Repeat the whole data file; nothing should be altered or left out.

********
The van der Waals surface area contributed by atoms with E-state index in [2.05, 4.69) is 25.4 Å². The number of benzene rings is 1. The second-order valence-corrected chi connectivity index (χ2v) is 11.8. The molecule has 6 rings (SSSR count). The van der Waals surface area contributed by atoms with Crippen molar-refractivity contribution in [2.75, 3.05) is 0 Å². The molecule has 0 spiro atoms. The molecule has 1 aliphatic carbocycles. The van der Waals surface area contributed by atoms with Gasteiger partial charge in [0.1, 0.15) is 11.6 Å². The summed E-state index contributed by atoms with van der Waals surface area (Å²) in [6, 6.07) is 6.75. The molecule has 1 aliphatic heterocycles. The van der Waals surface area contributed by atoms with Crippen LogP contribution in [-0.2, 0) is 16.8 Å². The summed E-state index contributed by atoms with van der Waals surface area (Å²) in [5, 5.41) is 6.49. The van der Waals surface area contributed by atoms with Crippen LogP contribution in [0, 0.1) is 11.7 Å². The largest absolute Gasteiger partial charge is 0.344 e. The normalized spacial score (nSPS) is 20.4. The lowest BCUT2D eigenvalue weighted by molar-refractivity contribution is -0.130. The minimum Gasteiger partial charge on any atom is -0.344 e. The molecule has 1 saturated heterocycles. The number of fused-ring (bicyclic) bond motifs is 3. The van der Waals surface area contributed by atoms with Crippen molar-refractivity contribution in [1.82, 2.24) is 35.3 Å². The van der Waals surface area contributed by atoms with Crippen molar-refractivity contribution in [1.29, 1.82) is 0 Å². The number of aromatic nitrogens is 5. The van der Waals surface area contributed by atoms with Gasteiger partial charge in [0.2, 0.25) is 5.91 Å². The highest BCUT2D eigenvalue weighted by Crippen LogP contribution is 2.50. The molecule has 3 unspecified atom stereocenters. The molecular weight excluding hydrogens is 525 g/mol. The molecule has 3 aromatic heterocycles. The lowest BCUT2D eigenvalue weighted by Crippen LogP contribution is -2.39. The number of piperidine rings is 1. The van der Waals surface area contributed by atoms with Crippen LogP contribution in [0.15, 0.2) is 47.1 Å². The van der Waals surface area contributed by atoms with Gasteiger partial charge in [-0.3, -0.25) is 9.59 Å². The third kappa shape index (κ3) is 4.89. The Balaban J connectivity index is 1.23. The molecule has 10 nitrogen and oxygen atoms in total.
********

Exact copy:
The van der Waals surface area contributed by atoms with E-state index in [2.05, 4.69) is 25.4 Å². The number of benzene rings is 1. The second-order valence-corrected chi connectivity index (χ2v) is 11.8. The molecule has 6 rings (SSSR count). The van der Waals surface area contributed by atoms with Crippen molar-refractivity contribution in [2.75, 3.05) is 0 Å². The molecule has 0 spiro atoms. The molecule has 1 aliphatic carbocycles. The van der Waals surface area contributed by atoms with Gasteiger partial charge in [0.1, 0.15) is 11.6 Å². The summed E-state index contributed by atoms with van der Waals surface area (Å²) in [6, 6.07) is 6.75. The molecule has 1 aliphatic heterocycles. The van der Waals surface area contributed by atoms with Crippen LogP contribution in [-0.2, 0) is 16.8 Å². The summed E-state index contributed by atoms with van der Waals surface area (Å²) in [5, 5.41) is 6.49. The van der Waals surface area contributed by atoms with Crippen LogP contribution in [0, 0.1) is 11.7 Å². The largest absolute Gasteiger partial charge is 0.344 e. The normalized spacial score (nSPS) is 20.4. The lowest BCUT2D eigenvalue weighted by molar-refractivity contribution is -0.130. The minimum Gasteiger partial charge on any atom is -0.344 e. The molecule has 1 saturated heterocycles. The number of fused-ring (bicyclic) bond motifs is 3. The van der Waals surface area contributed by atoms with Crippen molar-refractivity contribution in [1.82, 2.24) is 35.3 Å². The van der Waals surface area contributed by atoms with Crippen molar-refractivity contribution in [1.29, 1.82) is 0 Å². The number of aromatic nitrogens is 5. The van der Waals surface area contributed by atoms with Gasteiger partial charge in [0.2, 0.25) is 5.91 Å². The highest BCUT2D eigenvalue weighted by Crippen LogP contribution is 2.50. The molecule has 3 unspecified atom stereocenters. The molecular weight excluding hydrogens is 525 g/mol. The molecule has 3 aromatic heterocycles. The lowest BCUT2D eigenvalue weighted by Crippen LogP contribution is -2.39. The number of piperidine rings is 1. The van der Waals surface area contributed by atoms with Crippen LogP contribution in [0.15, 0.2) is 47.1 Å². The van der Waals surface area contributed by atoms with Gasteiger partial charge in [-0.3, -0.25) is 9.59 Å². The third kappa shape index (κ3) is 4.89. The Balaban J connectivity index is 1.23. The molecule has 10 nitrogen and oxygen atoms in total.